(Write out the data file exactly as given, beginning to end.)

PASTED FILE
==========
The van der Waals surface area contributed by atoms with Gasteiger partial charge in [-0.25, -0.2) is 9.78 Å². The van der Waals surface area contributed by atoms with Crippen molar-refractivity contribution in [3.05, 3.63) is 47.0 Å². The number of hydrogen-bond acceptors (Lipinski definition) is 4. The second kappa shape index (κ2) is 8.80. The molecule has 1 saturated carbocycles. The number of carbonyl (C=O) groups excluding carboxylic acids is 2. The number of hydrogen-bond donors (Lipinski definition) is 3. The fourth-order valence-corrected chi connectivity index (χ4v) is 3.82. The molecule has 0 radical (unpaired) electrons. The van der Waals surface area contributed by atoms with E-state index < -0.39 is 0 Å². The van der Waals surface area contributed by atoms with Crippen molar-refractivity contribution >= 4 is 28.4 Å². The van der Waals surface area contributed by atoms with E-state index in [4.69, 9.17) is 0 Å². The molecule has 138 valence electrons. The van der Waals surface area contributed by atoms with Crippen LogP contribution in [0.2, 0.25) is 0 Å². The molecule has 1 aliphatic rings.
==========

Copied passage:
The van der Waals surface area contributed by atoms with Gasteiger partial charge in [-0.25, -0.2) is 9.78 Å². The van der Waals surface area contributed by atoms with Crippen molar-refractivity contribution in [3.05, 3.63) is 47.0 Å². The number of hydrogen-bond acceptors (Lipinski definition) is 4. The second kappa shape index (κ2) is 8.80. The molecule has 1 saturated carbocycles. The number of carbonyl (C=O) groups excluding carboxylic acids is 2. The number of hydrogen-bond donors (Lipinski definition) is 3. The fourth-order valence-corrected chi connectivity index (χ4v) is 3.82. The molecule has 0 radical (unpaired) electrons. The van der Waals surface area contributed by atoms with E-state index < -0.39 is 0 Å². The van der Waals surface area contributed by atoms with Crippen molar-refractivity contribution >= 4 is 28.4 Å². The van der Waals surface area contributed by atoms with E-state index in [4.69, 9.17) is 0 Å². The molecule has 138 valence electrons. The van der Waals surface area contributed by atoms with Crippen LogP contribution in [0.2, 0.25) is 0 Å². The molecule has 1 aliphatic rings.